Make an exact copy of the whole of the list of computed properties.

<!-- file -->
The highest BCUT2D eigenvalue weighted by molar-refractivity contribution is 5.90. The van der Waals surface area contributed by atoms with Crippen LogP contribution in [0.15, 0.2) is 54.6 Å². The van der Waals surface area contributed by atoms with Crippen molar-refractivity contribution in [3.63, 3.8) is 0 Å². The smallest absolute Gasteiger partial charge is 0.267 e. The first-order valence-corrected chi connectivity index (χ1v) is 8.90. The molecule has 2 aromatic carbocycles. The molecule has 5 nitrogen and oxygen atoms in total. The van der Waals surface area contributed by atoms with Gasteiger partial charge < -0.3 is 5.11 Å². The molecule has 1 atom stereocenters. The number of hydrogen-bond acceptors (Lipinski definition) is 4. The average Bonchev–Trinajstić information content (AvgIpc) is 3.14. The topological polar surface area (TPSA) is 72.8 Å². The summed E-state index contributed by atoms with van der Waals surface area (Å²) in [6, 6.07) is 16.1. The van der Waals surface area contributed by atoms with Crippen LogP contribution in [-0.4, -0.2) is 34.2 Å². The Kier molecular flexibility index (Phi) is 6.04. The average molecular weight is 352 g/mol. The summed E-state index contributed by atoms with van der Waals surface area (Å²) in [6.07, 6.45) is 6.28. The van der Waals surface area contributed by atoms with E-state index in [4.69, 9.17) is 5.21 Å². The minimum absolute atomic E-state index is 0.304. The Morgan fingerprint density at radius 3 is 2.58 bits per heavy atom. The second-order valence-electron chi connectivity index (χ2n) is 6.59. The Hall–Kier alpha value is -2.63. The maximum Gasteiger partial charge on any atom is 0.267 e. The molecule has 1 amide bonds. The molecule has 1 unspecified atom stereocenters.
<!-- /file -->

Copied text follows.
The highest BCUT2D eigenvalue weighted by molar-refractivity contribution is 5.90. The van der Waals surface area contributed by atoms with Crippen LogP contribution in [0.15, 0.2) is 54.6 Å². The van der Waals surface area contributed by atoms with Crippen molar-refractivity contribution in [3.63, 3.8) is 0 Å². The smallest absolute Gasteiger partial charge is 0.267 e. The first-order valence-corrected chi connectivity index (χ1v) is 8.90. The molecule has 2 aromatic carbocycles. The molecule has 5 nitrogen and oxygen atoms in total. The van der Waals surface area contributed by atoms with Gasteiger partial charge < -0.3 is 5.11 Å². The molecule has 1 atom stereocenters. The number of hydrogen-bond acceptors (Lipinski definition) is 4. The average Bonchev–Trinajstić information content (AvgIpc) is 3.14. The topological polar surface area (TPSA) is 72.8 Å². The summed E-state index contributed by atoms with van der Waals surface area (Å²) in [6, 6.07) is 16.1. The van der Waals surface area contributed by atoms with Crippen LogP contribution in [-0.4, -0.2) is 34.2 Å². The Kier molecular flexibility index (Phi) is 6.04. The average molecular weight is 352 g/mol. The summed E-state index contributed by atoms with van der Waals surface area (Å²) in [6.07, 6.45) is 6.28. The van der Waals surface area contributed by atoms with E-state index in [4.69, 9.17) is 5.21 Å². The minimum absolute atomic E-state index is 0.304. The Morgan fingerprint density at radius 3 is 2.58 bits per heavy atom. The second-order valence-electron chi connectivity index (χ2n) is 6.59. The Hall–Kier alpha value is -2.63. The maximum Gasteiger partial charge on any atom is 0.267 e. The molecule has 1 amide bonds. The molecule has 1 unspecified atom stereocenters.